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Caught in the act: Herschel detects gigantic storms sweeping entire galaxies clean
With observations from the PACS instrument on board the ESA Herschel space observatory, an
international team of scientists led by the Max Planck Institute for Extraterrestrial Physics
have found gigantic storms of molecular gas gusting in the centres of many galaxies. Some of
these massive outflows reach velocities of more than 1000 kilometres per second, i.e. thousands
of times faster than in terrestrial hurricanes. The observations show that the more active galaxies
contain stronger winds, which can blow away the entire gas reservoir in a galaxy, thereby inhibiting
both further star formation and the growth of the central black hole. This finding is the first
conclusive evidence for the importance of galactic winds in the evolution of galaxies.
This illustration shows an Ultra-Luminous InfraRed Galaxy (ULIRG) that exhibits massive outflows of
Image: ESA/AOES Medialab
In the distant - and therfore younger - Universe, many galaxies show much more activity than our Milky Way today.
In commonly accepted evolutionary scenarios gas-rich galaxies merge, which triggers increased star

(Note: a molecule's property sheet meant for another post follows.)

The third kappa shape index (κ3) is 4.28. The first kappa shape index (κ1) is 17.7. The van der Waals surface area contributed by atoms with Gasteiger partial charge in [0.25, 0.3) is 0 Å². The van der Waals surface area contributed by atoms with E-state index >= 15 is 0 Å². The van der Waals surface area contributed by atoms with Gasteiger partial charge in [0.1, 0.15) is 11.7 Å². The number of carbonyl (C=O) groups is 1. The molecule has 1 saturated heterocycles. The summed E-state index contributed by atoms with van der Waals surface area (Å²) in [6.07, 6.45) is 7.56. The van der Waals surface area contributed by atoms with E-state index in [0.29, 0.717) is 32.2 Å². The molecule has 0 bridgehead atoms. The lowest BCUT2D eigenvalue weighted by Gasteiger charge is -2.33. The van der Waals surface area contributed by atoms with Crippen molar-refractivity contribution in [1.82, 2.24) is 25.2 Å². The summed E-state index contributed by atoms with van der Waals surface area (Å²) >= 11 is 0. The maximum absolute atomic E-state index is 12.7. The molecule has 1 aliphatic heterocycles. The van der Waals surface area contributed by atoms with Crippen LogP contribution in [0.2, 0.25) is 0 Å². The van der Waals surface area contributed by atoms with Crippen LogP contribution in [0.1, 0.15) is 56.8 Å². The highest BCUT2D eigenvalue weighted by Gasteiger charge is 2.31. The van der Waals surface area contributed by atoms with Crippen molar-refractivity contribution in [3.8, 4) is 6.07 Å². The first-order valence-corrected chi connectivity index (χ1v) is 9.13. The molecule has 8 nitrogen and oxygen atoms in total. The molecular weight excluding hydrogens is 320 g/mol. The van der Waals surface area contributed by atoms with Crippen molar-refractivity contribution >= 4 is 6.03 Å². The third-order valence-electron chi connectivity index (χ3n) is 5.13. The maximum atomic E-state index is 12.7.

formation ("starburst" galaxies) as well as the growth of supermassive black holes at their centres.
This increased activity, however, seems to cease fairly suddenly, effectively stalling star formation
and further growth of the black hole in as little as a few million years' time. What processes could be responsible
for removing all the raw material powering this activity - around a billion solar masses - in such a
(cosmologically) short timespan?
The solution to this riddle could be powerful winds that blow gas outwards from the centre of the
galaxy. Powered by newly formed stars, shocks from stellar explosions or by the Black Hole in the
galaxy's centre, these storms would remove all the gas supply from the galaxy thereby halting the
same mechanisms that produced them in the first place.
"Outflows are key features in models of galactic formation and evolution, but prior to our work no
decisive evidence of their active role in such processes had been gathered," explains Eckhard Sturm
from the Max Planck Institute for Extraterrestrial Physics (MPE). Sturm led a study of ultra-luminous
infrared galaxies with the PACS instrument on board the Herschel space observatory, which revealed
massive outflows of molecular gas. Almost all previous observations dealt mainly with neutral and
ionised gas, which does not contribute to the formation of stars.
"By detecting outflows in cold molecular gas from which stars are born, we can finally witness their
direct impact on star formation," Sturm adds. "Star formation stalls as the gas supply is blown out
of the centres of the galaxies with a rate of up to a thousand solar masses per year."
However, the observations not only reveal an intermediate stage of galaxy evolution, from disc